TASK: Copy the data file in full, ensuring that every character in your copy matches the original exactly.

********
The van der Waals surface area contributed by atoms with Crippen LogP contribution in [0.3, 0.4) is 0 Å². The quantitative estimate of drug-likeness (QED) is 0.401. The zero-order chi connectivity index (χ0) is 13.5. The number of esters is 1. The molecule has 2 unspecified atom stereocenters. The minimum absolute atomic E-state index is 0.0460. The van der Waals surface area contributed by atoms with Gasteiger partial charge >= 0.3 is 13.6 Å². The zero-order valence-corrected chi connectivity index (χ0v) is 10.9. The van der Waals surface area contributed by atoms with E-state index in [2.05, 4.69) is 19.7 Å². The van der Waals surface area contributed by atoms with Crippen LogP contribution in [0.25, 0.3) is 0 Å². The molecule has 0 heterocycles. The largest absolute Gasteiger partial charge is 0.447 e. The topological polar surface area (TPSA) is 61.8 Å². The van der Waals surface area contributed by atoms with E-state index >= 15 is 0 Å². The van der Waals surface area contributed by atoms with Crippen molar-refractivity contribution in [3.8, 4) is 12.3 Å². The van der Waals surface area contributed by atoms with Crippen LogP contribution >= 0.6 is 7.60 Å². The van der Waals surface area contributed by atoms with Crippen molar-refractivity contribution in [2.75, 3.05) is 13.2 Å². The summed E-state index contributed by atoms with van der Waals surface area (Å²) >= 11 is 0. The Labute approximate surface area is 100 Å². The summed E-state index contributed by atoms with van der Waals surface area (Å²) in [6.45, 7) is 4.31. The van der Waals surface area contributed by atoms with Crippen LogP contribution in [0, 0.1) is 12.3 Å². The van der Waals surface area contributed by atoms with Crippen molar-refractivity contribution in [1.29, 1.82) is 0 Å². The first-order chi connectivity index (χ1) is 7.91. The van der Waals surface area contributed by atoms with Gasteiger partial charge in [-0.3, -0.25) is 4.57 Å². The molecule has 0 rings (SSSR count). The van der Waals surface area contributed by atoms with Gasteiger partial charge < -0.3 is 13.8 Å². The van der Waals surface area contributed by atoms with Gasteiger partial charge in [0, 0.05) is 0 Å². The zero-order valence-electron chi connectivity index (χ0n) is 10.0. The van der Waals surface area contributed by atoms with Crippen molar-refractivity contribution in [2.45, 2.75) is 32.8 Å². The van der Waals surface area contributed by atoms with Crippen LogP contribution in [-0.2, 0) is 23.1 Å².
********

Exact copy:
The van der Waals surface area contributed by atoms with Crippen LogP contribution in [0.3, 0.4) is 0 Å². The quantitative estimate of drug-likeness (QED) is 0.401. The zero-order chi connectivity index (χ0) is 13.5. The number of esters is 1. The molecule has 2 unspecified atom stereocenters. The minimum absolute atomic E-state index is 0.0460. The van der Waals surface area contributed by atoms with Gasteiger partial charge >= 0.3 is 13.6 Å². The zero-order valence-corrected chi connectivity index (χ0v) is 10.9. The van der Waals surface area contributed by atoms with E-state index in [2.05, 4.69) is 19.7 Å². The van der Waals surface area contributed by atoms with Crippen LogP contribution in [0.25, 0.3) is 0 Å². The molecule has 0 heterocycles. The largest absolute Gasteiger partial charge is 0.447 e. The topological polar surface area (TPSA) is 61.8 Å². The van der Waals surface area contributed by atoms with E-state index >= 15 is 0 Å². The van der Waals surface area contributed by atoms with Crippen molar-refractivity contribution in [3.8, 4) is 12.3 Å². The van der Waals surface area contributed by atoms with Crippen LogP contribution >= 0.6 is 7.60 Å². The van der Waals surface area contributed by atoms with Crippen molar-refractivity contribution in [2.75, 3.05) is 13.2 Å². The summed E-state index contributed by atoms with van der Waals surface area (Å²) >= 11 is 0. The Labute approximate surface area is 100 Å². The summed E-state index contributed by atoms with van der Waals surface area (Å²) in [6.45, 7) is 4.31. The van der Waals surface area contributed by atoms with Crippen LogP contribution in [0, 0.1) is 12.3 Å². The van der Waals surface area contributed by atoms with Crippen molar-refractivity contribution in [1.29, 1.82) is 0 Å². The first-order chi connectivity index (χ1) is 7.91. The van der Waals surface area contributed by atoms with Gasteiger partial charge in [-0.3, -0.25) is 4.57 Å². The molecule has 0 rings (SSSR count). The van der Waals surface area contributed by atoms with Gasteiger partial charge < -0.3 is 13.8 Å². The van der Waals surface area contributed by atoms with Gasteiger partial charge in [0, 0.05) is 0 Å². The zero-order valence-electron chi connectivity index (χ0n) is 10.0. The van der Waals surface area contributed by atoms with Crippen molar-refractivity contribution in [2.45, 2.75) is 32.8 Å². The van der Waals surface area contributed by atoms with Crippen LogP contribution in [-0.2, 0) is 23.1 Å².